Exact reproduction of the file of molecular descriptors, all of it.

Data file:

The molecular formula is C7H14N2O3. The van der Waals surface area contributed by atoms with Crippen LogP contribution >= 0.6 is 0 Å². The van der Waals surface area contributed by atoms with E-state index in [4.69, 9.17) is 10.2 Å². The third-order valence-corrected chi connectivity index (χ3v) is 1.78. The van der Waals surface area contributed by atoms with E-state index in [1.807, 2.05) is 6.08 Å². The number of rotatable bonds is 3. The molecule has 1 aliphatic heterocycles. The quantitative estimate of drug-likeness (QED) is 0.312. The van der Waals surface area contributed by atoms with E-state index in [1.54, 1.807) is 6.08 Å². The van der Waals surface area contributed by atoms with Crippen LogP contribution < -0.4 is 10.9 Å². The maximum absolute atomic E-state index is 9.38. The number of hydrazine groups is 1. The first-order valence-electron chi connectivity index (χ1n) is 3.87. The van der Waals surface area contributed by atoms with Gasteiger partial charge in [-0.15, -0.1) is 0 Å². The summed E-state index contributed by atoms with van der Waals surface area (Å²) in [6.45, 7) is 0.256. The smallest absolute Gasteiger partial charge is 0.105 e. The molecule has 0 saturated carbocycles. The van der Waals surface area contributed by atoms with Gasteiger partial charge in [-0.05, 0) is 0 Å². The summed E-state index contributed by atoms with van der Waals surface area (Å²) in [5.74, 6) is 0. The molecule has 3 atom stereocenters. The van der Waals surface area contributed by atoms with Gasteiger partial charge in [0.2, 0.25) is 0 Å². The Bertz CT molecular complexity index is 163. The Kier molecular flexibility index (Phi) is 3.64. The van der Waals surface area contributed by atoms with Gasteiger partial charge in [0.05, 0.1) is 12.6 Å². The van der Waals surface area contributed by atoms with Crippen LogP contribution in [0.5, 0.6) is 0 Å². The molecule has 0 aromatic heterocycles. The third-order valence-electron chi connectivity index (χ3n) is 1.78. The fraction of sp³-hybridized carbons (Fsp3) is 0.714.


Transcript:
The molecular formula is C7H14N2O3. The van der Waals surface area contributed by atoms with Crippen LogP contribution >= 0.6 is 0 Å². The van der Waals surface area contributed by atoms with E-state index in [4.69, 9.17) is 10.2 Å². The third-order valence-corrected chi connectivity index (χ3v) is 1.78. The van der Waals surface area contributed by atoms with E-state index in [1.807, 2.05) is 6.08 Å². The number of rotatable bonds is 3. The molecule has 1 aliphatic heterocycles. The quantitative estimate of drug-likeness (QED) is 0.312. The van der Waals surface area contributed by atoms with E-state index in [1.54, 1.807) is 6.08 Å². The van der Waals surface area contributed by atoms with Crippen LogP contribution < -0.4 is 10.9 Å². The maximum absolute atomic E-state index is 9.38. The number of hydrazine groups is 1. The first-order valence-electron chi connectivity index (χ1n) is 3.87. The van der Waals surface area contributed by atoms with Gasteiger partial charge in [-0.15, -0.1) is 0 Å². The summed E-state index contributed by atoms with van der Waals surface area (Å²) in [6.45, 7) is 0.256. The smallest absolute Gasteiger partial charge is 0.105 e. The molecule has 0 saturated carbocycles. The van der Waals surface area contributed by atoms with Gasteiger partial charge in [-0.05, 0) is 0 Å². The summed E-state index contributed by atoms with van der Waals surface area (Å²) in [5.74, 6) is 0. The molecule has 3 atom stereocenters. The van der Waals surface area contributed by atoms with Gasteiger partial charge in [0.2, 0.25) is 0 Å². The Bertz CT molecular complexity index is 163. The Kier molecular flexibility index (Phi) is 3.64. The van der Waals surface area contributed by atoms with Gasteiger partial charge in [0.05, 0.1) is 12.6 Å². The van der Waals surface area contributed by atoms with Crippen LogP contribution in [0.5, 0.6) is 0 Å². The molecule has 0 aromatic heterocycles. The third-order valence-electron chi connectivity index (χ3n) is 1.78. The fraction of sp³-hybridized carbons (Fsp3) is 0.714.